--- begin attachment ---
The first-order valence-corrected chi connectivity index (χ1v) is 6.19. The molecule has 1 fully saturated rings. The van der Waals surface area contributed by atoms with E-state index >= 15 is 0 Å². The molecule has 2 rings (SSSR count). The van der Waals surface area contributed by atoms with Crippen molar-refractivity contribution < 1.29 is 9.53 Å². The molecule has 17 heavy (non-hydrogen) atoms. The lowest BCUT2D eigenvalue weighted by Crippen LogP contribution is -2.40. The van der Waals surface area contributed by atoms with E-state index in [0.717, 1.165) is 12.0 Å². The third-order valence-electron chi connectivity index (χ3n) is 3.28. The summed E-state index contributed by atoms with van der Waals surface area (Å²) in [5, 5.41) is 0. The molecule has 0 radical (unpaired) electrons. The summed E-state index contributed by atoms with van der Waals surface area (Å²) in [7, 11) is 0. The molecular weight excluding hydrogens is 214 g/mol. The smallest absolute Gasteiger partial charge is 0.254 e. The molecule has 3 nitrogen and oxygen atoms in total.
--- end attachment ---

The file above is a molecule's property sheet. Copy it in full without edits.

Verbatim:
The first-order valence-corrected chi connectivity index (χ1v) is 6.19. The molecule has 1 fully saturated rings. The van der Waals surface area contributed by atoms with E-state index >= 15 is 0 Å². The molecule has 2 rings (SSSR count). The van der Waals surface area contributed by atoms with Crippen molar-refractivity contribution < 1.29 is 9.53 Å². The molecule has 17 heavy (non-hydrogen) atoms. The lowest BCUT2D eigenvalue weighted by Crippen LogP contribution is -2.40. The van der Waals surface area contributed by atoms with E-state index in [0.717, 1.165) is 12.0 Å². The third-order valence-electron chi connectivity index (χ3n) is 3.28. The summed E-state index contributed by atoms with van der Waals surface area (Å²) in [5, 5.41) is 0. The molecule has 0 radical (unpaired) electrons. The summed E-state index contributed by atoms with van der Waals surface area (Å²) in [7, 11) is 0. The molecular weight excluding hydrogens is 214 g/mol. The smallest absolute Gasteiger partial charge is 0.254 e. The molecule has 3 nitrogen and oxygen atoms in total.